Unfortunately, the SPA hosted its “fourth and final public meeting” on October 27, so any additional public input will be relegated to the Planning Commission and City Council meetings, and that input can only be reactive. Thus, in two or three city meetings, this vast 70-acre PUD could be approved without any further discussions between the developers and the public.
That must change for a project that’s this immense and important.
“We need to make sure that we’ve got everything in the PUD that we need and want,” Hastie says. “At the end of the day, public sentiment is one thing, but whatever is in the PUD from the zoning perspective is what will happen, and that we can’t rely on the Board of Architectural Review to change anything, because that’s not happening.”
And there’s more involved than meets the eye. Consider the flood protection needed for Union Pier and the surrounding neighborhoods. As Councilmember Seekings points out, “This plot of land will be developed well in advance of any government efforts, including the Army Corps, to protect Charleston from flooding. This offers a real chance to look at some responsible, thoughtful, and integrated water management and perimeter protection. The developer’s strategy here may inform and influence what we do for the rest of the city.” The public must see and be reassured by those water management plans, too.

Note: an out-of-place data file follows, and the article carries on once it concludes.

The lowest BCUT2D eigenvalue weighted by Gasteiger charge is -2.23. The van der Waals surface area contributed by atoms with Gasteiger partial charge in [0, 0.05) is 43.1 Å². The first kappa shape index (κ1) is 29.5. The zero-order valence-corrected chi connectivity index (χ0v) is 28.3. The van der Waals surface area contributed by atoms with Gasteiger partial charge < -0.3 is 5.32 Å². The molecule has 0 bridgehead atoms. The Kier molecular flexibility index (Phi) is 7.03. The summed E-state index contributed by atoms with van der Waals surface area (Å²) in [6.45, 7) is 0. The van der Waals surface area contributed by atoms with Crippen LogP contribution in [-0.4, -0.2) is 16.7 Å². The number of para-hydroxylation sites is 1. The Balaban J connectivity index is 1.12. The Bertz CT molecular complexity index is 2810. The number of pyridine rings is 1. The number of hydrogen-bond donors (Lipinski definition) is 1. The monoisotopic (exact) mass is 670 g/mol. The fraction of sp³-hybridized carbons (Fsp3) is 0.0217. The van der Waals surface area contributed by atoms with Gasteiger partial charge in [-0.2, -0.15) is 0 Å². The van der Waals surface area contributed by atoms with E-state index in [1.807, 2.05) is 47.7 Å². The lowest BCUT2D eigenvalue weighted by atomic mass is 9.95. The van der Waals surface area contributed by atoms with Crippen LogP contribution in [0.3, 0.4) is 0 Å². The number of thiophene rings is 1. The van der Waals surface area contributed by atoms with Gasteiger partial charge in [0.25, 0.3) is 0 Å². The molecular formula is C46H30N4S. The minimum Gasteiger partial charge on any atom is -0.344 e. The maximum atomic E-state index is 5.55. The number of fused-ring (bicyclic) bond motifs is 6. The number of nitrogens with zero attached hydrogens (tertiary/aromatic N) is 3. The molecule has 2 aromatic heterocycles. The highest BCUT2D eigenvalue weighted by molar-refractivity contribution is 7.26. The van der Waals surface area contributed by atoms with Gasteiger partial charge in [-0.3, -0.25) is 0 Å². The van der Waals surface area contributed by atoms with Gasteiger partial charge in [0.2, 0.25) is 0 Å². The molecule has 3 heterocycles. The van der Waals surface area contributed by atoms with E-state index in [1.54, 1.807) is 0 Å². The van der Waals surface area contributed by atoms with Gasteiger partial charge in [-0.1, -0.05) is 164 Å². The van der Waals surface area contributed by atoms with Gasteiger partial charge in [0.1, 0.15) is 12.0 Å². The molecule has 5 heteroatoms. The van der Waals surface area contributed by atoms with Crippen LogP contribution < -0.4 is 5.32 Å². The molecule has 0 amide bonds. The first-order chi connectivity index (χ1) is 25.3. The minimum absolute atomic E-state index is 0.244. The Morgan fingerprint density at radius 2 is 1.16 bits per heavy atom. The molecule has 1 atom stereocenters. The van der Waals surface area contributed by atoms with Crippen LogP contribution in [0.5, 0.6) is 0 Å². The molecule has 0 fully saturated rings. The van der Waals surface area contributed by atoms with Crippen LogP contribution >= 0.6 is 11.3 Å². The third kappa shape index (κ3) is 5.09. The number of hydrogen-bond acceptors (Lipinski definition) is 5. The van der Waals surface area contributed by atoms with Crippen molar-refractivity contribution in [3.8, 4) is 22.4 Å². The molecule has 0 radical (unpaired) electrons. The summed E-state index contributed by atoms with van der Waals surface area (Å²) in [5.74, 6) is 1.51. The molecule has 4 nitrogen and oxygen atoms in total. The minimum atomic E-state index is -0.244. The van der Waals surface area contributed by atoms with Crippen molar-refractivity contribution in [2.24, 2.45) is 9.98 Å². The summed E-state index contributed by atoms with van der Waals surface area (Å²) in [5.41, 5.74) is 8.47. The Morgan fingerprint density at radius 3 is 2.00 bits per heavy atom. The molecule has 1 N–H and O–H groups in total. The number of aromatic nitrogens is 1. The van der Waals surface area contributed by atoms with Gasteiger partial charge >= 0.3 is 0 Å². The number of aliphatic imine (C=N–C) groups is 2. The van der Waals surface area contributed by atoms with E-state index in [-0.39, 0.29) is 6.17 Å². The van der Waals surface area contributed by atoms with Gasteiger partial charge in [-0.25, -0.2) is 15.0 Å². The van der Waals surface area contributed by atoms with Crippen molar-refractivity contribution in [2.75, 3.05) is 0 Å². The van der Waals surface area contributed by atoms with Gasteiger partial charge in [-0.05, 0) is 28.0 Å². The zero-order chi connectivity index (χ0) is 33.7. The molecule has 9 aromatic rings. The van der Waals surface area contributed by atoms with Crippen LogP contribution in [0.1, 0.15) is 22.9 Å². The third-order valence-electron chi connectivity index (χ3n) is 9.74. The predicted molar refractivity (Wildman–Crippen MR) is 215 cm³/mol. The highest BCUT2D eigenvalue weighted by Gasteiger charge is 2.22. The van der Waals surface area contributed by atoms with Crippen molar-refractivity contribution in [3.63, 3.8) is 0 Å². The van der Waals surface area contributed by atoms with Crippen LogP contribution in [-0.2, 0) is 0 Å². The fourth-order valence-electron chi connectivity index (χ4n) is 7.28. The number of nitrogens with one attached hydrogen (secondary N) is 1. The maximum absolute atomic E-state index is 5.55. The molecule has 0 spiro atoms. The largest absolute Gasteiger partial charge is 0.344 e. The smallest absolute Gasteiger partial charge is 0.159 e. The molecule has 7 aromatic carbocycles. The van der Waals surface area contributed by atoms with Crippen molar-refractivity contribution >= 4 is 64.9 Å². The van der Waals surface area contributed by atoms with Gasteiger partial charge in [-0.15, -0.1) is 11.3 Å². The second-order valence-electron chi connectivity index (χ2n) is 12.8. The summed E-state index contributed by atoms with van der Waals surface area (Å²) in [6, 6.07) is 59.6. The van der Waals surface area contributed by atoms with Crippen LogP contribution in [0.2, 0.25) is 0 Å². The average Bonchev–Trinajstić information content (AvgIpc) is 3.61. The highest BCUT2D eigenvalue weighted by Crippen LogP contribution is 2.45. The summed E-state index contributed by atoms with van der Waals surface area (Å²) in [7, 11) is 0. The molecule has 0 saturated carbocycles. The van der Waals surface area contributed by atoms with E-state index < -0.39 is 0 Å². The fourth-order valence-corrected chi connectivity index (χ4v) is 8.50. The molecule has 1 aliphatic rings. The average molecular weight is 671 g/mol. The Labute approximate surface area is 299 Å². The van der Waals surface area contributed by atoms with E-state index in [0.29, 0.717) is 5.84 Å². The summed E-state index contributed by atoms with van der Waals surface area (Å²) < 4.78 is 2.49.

What’s at stake?
“It’s the most important project we’ll see in our lifetime,” says real estate agent and preservationist Kristopher King. “It will not only determine the future of livability but the type of tourism that we pursue. Do developers continue with the plan to pull in big numbers, not unlike the cruise ship approach? Or will they try to do something that’s more authentic and more diverse? They have to create that DNA with their plan. I think understanding the economic analysis for the project will be important.”